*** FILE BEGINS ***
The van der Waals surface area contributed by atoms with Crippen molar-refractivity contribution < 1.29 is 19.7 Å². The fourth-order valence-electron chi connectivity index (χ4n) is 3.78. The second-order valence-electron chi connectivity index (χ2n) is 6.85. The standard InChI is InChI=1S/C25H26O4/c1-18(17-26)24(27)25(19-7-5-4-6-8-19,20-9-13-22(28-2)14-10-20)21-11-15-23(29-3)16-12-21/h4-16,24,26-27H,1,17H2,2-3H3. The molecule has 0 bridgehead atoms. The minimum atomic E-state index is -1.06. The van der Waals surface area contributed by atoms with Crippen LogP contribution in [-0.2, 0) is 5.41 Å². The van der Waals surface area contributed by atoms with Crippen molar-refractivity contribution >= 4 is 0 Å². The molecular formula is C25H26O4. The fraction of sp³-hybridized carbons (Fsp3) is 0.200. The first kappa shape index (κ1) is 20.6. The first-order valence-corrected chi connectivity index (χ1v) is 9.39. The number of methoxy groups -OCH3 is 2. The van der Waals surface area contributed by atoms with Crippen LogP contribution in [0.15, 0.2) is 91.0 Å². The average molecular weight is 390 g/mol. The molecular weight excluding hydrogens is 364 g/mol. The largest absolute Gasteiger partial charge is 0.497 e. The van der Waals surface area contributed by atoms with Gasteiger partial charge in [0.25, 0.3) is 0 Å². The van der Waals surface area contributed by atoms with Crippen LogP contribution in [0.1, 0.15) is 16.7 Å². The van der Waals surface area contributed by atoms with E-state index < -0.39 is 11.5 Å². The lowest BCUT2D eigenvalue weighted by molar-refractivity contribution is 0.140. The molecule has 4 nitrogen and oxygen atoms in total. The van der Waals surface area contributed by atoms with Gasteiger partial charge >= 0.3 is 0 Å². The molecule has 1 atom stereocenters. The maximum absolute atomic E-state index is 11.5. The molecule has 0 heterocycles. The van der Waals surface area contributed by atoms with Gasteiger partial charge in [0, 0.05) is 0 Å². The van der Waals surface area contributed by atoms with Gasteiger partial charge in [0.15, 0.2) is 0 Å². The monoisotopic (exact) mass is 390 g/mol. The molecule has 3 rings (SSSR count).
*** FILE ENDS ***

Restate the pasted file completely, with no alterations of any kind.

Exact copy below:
The van der Waals surface area contributed by atoms with Crippen molar-refractivity contribution < 1.29 is 19.7 Å². The fourth-order valence-electron chi connectivity index (χ4n) is 3.78. The second-order valence-electron chi connectivity index (χ2n) is 6.85. The standard InChI is InChI=1S/C25H26O4/c1-18(17-26)24(27)25(19-7-5-4-6-8-19,20-9-13-22(28-2)14-10-20)21-11-15-23(29-3)16-12-21/h4-16,24,26-27H,1,17H2,2-3H3. The molecule has 0 bridgehead atoms. The minimum atomic E-state index is -1.06. The van der Waals surface area contributed by atoms with Crippen LogP contribution in [-0.2, 0) is 5.41 Å². The van der Waals surface area contributed by atoms with Crippen molar-refractivity contribution >= 4 is 0 Å². The molecular formula is C25H26O4. The fraction of sp³-hybridized carbons (Fsp3) is 0.200. The first kappa shape index (κ1) is 20.6. The first-order valence-corrected chi connectivity index (χ1v) is 9.39. The number of methoxy groups -OCH3 is 2. The van der Waals surface area contributed by atoms with Crippen LogP contribution in [0.15, 0.2) is 91.0 Å². The average molecular weight is 390 g/mol. The molecular weight excluding hydrogens is 364 g/mol. The largest absolute Gasteiger partial charge is 0.497 e. The van der Waals surface area contributed by atoms with Gasteiger partial charge in [0.25, 0.3) is 0 Å². The van der Waals surface area contributed by atoms with Crippen LogP contribution in [0.1, 0.15) is 16.7 Å². The van der Waals surface area contributed by atoms with E-state index < -0.39 is 11.5 Å². The lowest BCUT2D eigenvalue weighted by molar-refractivity contribution is 0.140. The molecule has 4 nitrogen and oxygen atoms in total. The van der Waals surface area contributed by atoms with Gasteiger partial charge >= 0.3 is 0 Å². The molecule has 1 atom stereocenters. The maximum absolute atomic E-state index is 11.5. The molecule has 0 heterocycles. The van der Waals surface area contributed by atoms with Gasteiger partial charge in [0, 0.05) is 0 Å². The van der Waals surface area contributed by atoms with Gasteiger partial charge in [0.15, 0.2) is 0 Å². The monoisotopic (exact) mass is 390 g/mol. The molecule has 3 rings (SSSR count).